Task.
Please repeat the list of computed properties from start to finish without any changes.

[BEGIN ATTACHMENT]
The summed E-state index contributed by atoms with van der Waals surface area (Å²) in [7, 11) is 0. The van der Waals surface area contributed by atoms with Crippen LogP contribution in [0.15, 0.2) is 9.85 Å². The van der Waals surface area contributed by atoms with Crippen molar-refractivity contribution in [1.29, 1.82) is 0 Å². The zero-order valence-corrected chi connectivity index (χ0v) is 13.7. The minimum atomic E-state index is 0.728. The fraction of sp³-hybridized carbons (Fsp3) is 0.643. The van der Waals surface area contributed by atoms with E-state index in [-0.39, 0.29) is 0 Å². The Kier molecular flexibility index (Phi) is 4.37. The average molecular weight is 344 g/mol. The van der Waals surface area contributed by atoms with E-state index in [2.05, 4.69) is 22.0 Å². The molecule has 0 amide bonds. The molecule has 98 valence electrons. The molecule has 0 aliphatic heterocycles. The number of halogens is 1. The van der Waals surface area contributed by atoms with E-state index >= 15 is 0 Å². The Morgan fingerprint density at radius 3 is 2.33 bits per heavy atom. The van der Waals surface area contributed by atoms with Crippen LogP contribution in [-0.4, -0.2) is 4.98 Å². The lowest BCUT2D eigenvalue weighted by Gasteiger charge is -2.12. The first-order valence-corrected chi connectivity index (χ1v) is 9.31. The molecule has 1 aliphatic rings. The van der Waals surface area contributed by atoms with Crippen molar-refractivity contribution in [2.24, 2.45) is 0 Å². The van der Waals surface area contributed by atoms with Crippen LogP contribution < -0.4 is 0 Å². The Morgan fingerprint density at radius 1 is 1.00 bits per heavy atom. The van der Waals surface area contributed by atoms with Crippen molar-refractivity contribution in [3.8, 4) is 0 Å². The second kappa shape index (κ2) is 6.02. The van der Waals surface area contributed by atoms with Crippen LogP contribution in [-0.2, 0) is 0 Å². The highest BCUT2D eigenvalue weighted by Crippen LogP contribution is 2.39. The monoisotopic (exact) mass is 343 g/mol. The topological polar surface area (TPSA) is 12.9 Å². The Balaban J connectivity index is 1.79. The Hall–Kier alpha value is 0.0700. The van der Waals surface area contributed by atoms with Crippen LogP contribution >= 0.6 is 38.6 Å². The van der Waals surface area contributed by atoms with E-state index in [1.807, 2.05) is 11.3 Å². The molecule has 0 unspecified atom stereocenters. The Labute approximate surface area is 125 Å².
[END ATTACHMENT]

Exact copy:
The summed E-state index contributed by atoms with van der Waals surface area (Å²) in [7, 11) is 0. The van der Waals surface area contributed by atoms with Crippen LogP contribution in [0.15, 0.2) is 9.85 Å². The van der Waals surface area contributed by atoms with Crippen molar-refractivity contribution in [1.29, 1.82) is 0 Å². The zero-order valence-corrected chi connectivity index (χ0v) is 13.7. The minimum atomic E-state index is 0.728. The fraction of sp³-hybridized carbons (Fsp3) is 0.643. The van der Waals surface area contributed by atoms with E-state index in [-0.39, 0.29) is 0 Å². The Kier molecular flexibility index (Phi) is 4.37. The average molecular weight is 344 g/mol. The van der Waals surface area contributed by atoms with E-state index in [2.05, 4.69) is 22.0 Å². The molecule has 0 amide bonds. The molecule has 98 valence electrons. The molecule has 0 aliphatic heterocycles. The number of halogens is 1. The van der Waals surface area contributed by atoms with E-state index >= 15 is 0 Å². The Morgan fingerprint density at radius 3 is 2.33 bits per heavy atom. The van der Waals surface area contributed by atoms with Crippen LogP contribution in [-0.4, -0.2) is 4.98 Å². The lowest BCUT2D eigenvalue weighted by Gasteiger charge is -2.12. The first-order valence-corrected chi connectivity index (χ1v) is 9.31. The molecule has 1 aliphatic rings. The van der Waals surface area contributed by atoms with Crippen molar-refractivity contribution in [2.24, 2.45) is 0 Å². The van der Waals surface area contributed by atoms with Crippen LogP contribution < -0.4 is 0 Å². The Morgan fingerprint density at radius 1 is 1.00 bits per heavy atom. The van der Waals surface area contributed by atoms with Crippen molar-refractivity contribution in [3.8, 4) is 0 Å². The second kappa shape index (κ2) is 6.02. The van der Waals surface area contributed by atoms with Crippen LogP contribution in [-0.2, 0) is 0 Å². The highest BCUT2D eigenvalue weighted by Crippen LogP contribution is 2.39. The monoisotopic (exact) mass is 343 g/mol. The topological polar surface area (TPSA) is 12.9 Å². The Balaban J connectivity index is 1.79. The Hall–Kier alpha value is 0.0700. The van der Waals surface area contributed by atoms with Crippen LogP contribution >= 0.6 is 38.6 Å². The van der Waals surface area contributed by atoms with E-state index in [1.807, 2.05) is 11.3 Å². The molecule has 0 unspecified atom stereocenters. The Labute approximate surface area is 125 Å².